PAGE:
Veterans Aren’t Victims—But They Still Need Our Support
In an article in USA Today, General James Mattis shared an important viewpoint in the ongoing conversation about veterans and PTSD. He has taken the stance that our society all too often pathologize soldiers and the consequences and impact that war has upon them.
In a speech at the Marines’ Memorial Club in San Francisco he stated, “There is one misperception of our veterans and that is they are somehow damaged goods.”
We understand that Veterans and their families face complex transition issues as they reintegrate into civilian life. We believe it is now our duty to serve them by providing services that support their wellness.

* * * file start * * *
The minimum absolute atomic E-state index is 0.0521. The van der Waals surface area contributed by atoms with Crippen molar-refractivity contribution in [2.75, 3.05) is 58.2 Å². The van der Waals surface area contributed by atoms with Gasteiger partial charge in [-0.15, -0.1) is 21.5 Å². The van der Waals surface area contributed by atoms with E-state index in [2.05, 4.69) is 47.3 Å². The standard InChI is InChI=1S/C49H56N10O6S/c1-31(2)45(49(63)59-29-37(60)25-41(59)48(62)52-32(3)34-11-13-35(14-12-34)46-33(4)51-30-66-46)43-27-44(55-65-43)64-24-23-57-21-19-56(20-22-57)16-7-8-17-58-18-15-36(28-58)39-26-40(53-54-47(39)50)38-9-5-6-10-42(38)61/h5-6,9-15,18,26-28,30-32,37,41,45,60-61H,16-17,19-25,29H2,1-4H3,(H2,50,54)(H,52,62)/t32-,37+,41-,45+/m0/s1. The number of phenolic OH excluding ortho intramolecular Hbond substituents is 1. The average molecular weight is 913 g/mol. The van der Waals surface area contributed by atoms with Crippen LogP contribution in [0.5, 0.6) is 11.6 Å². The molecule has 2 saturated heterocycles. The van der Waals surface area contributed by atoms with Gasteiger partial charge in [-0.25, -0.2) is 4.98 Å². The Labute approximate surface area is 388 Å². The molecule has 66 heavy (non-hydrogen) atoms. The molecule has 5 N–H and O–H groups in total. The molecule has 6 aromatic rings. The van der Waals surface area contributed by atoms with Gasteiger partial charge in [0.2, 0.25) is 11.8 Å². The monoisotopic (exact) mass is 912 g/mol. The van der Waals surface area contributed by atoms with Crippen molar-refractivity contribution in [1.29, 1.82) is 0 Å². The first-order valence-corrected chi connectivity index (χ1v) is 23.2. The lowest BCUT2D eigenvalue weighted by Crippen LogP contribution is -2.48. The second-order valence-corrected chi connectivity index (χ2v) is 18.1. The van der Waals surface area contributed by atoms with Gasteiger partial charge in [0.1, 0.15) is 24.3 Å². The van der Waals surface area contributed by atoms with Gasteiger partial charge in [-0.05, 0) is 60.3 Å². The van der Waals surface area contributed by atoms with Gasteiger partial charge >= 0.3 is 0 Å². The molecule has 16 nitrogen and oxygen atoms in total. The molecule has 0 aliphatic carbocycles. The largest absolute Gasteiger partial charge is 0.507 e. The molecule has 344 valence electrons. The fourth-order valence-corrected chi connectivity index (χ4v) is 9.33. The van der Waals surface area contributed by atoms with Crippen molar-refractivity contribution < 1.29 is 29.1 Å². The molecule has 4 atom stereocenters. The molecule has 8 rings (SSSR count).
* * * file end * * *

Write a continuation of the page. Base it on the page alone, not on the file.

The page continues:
While General Mattis’ viewpoint is vital in the conversation it is simplistic to heroize or pathologize the experience of war.
Military service and war shapes a view of the world that is neither black nor white. It is more like a thousand shades. Are we curious enough to know what shape their world view is now? It is simplistic to heroize or pathologize these experiences. More important would be gathering both veterans and civilians into community to unearth the impact that war has had on both veterans and civilians as we are doing with Stories We Carry.
We should be careful about how we talk about the wounds of war. Veterans are not damaged goods, but they still deserve our compassion and support.